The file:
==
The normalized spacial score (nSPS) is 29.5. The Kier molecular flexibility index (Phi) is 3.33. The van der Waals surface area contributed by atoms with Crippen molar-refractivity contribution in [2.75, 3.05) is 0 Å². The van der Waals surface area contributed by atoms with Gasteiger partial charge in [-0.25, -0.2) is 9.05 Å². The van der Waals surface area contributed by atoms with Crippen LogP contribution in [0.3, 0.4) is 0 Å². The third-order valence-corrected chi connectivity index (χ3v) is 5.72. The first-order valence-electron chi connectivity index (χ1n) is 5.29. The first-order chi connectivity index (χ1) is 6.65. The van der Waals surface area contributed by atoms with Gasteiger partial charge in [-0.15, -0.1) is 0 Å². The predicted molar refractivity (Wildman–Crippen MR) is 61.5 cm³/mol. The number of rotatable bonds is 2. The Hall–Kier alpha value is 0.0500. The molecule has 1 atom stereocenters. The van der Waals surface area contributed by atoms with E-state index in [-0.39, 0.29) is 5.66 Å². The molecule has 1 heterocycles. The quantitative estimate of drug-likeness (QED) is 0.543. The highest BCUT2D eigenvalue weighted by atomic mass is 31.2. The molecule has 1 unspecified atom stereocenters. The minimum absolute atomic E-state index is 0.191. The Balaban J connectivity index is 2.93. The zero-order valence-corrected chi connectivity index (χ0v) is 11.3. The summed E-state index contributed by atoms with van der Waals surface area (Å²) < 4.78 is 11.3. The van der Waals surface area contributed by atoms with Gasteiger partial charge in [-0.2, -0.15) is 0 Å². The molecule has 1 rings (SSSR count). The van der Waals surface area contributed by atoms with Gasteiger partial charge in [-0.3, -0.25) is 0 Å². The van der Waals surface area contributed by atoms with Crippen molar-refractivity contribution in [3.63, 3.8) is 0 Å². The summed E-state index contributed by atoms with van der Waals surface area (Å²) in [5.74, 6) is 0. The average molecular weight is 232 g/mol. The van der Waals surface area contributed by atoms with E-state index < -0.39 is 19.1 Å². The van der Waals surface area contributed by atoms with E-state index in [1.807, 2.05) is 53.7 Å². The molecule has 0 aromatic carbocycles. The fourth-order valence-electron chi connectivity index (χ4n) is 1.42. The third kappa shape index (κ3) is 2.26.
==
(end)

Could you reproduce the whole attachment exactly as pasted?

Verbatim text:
The normalized spacial score (nSPS) is 29.5. The Kier molecular flexibility index (Phi) is 3.33. The van der Waals surface area contributed by atoms with Crippen molar-refractivity contribution in [2.75, 3.05) is 0 Å². The van der Waals surface area contributed by atoms with Gasteiger partial charge in [-0.25, -0.2) is 9.05 Å². The van der Waals surface area contributed by atoms with Crippen LogP contribution in [0.3, 0.4) is 0 Å². The third-order valence-corrected chi connectivity index (χ3v) is 5.72. The first-order valence-electron chi connectivity index (χ1n) is 5.29. The first-order chi connectivity index (χ1) is 6.65. The van der Waals surface area contributed by atoms with Gasteiger partial charge in [-0.15, -0.1) is 0 Å². The predicted molar refractivity (Wildman–Crippen MR) is 61.5 cm³/mol. The number of rotatable bonds is 2. The Hall–Kier alpha value is 0.0500. The molecule has 1 atom stereocenters. The van der Waals surface area contributed by atoms with E-state index in [-0.39, 0.29) is 5.66 Å². The molecule has 1 heterocycles. The quantitative estimate of drug-likeness (QED) is 0.543. The highest BCUT2D eigenvalue weighted by atomic mass is 31.2. The molecule has 1 unspecified atom stereocenters. The minimum absolute atomic E-state index is 0.191. The Balaban J connectivity index is 2.93. The zero-order valence-corrected chi connectivity index (χ0v) is 11.3. The summed E-state index contributed by atoms with van der Waals surface area (Å²) < 4.78 is 11.3. The van der Waals surface area contributed by atoms with Gasteiger partial charge in [-0.2, -0.15) is 0 Å². The molecule has 1 rings (SSSR count). The van der Waals surface area contributed by atoms with Gasteiger partial charge in [-0.3, -0.25) is 0 Å². The van der Waals surface area contributed by atoms with Crippen molar-refractivity contribution in [3.63, 3.8) is 0 Å². The summed E-state index contributed by atoms with van der Waals surface area (Å²) in [5.74, 6) is 0. The average molecular weight is 232 g/mol. The van der Waals surface area contributed by atoms with E-state index < -0.39 is 19.1 Å². The van der Waals surface area contributed by atoms with E-state index in [1.807, 2.05) is 53.7 Å². The molecule has 0 aromatic carbocycles. The fourth-order valence-electron chi connectivity index (χ4n) is 1.42. The third kappa shape index (κ3) is 2.26.